Sex, Boundary Violations, and Psychiatry Legends
The provocative and entertaining film A Dangerous Method is a piece of historical fiction dipping into the early days of psychoanalysis and some of the interactions between Freud and Jung. The film also features the character Sabina, a patient with psychosis, who prior to becoming a physician and scholar was treated by both Freud and Jung. In the film, Jung has erotic, ecstatic, and sado-masochistic sex with Sabina. But as Eugene Taylor notes in his review of the film, "there is no evidence that any of the sexual scenes in the film actually ever happened."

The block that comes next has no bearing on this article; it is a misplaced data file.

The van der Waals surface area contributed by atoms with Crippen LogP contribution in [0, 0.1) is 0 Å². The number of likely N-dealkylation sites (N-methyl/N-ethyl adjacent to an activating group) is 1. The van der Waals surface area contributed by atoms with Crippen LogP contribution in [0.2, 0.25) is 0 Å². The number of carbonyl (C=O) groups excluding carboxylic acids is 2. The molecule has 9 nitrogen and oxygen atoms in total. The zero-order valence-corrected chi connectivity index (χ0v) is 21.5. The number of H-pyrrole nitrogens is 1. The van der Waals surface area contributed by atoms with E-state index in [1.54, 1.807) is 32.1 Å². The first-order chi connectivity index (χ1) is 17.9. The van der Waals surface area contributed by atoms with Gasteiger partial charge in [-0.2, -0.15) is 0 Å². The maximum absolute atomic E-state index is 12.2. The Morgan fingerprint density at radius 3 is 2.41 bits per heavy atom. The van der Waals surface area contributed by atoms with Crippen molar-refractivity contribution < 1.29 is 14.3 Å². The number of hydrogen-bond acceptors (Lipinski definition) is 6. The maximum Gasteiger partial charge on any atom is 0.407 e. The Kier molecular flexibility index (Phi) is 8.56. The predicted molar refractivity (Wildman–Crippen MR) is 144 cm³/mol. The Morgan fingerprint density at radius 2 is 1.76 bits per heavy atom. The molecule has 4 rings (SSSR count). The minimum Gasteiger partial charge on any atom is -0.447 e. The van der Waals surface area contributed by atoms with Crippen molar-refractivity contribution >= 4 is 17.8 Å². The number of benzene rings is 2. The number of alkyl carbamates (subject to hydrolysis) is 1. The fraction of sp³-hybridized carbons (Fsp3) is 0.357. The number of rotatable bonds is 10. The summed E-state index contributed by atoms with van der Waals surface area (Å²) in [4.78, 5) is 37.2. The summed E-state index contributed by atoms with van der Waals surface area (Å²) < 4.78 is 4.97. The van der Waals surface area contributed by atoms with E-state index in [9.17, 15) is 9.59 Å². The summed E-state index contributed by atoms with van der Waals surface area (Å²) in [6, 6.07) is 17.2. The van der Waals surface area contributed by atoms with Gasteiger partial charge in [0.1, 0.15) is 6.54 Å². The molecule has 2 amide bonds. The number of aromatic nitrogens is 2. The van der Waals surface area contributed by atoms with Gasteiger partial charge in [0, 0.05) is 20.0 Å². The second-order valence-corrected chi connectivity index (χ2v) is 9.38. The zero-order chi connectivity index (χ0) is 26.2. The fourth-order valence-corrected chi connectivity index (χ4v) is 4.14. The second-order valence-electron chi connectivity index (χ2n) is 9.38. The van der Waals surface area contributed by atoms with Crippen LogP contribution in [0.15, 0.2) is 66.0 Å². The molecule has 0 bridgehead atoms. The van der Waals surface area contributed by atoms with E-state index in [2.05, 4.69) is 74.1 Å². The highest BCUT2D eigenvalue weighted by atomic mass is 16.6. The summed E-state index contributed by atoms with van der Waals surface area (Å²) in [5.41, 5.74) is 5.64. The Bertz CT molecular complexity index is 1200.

Films are notorious for depicting psychologists and psychiatrists who cross boundaries, often of a melodramatic and sexual nature. But is there some truth to this boundary-crossing? Do most psychotherapists cross a "boundary" with patients at some point in their career? What percentage do you believe commit serious, substantive boundary violations such as sexual intercourse with a patient?
For those who have closely studied Freud, Jung, and/or psychoanalysis, how accurate is the portrayal of psychoanalysis and the characterization of these legendary psychiatrists in A Dangerous Method?
By Eugene Taylor
PsycCRITIQUES, 2012 Vol 57(16)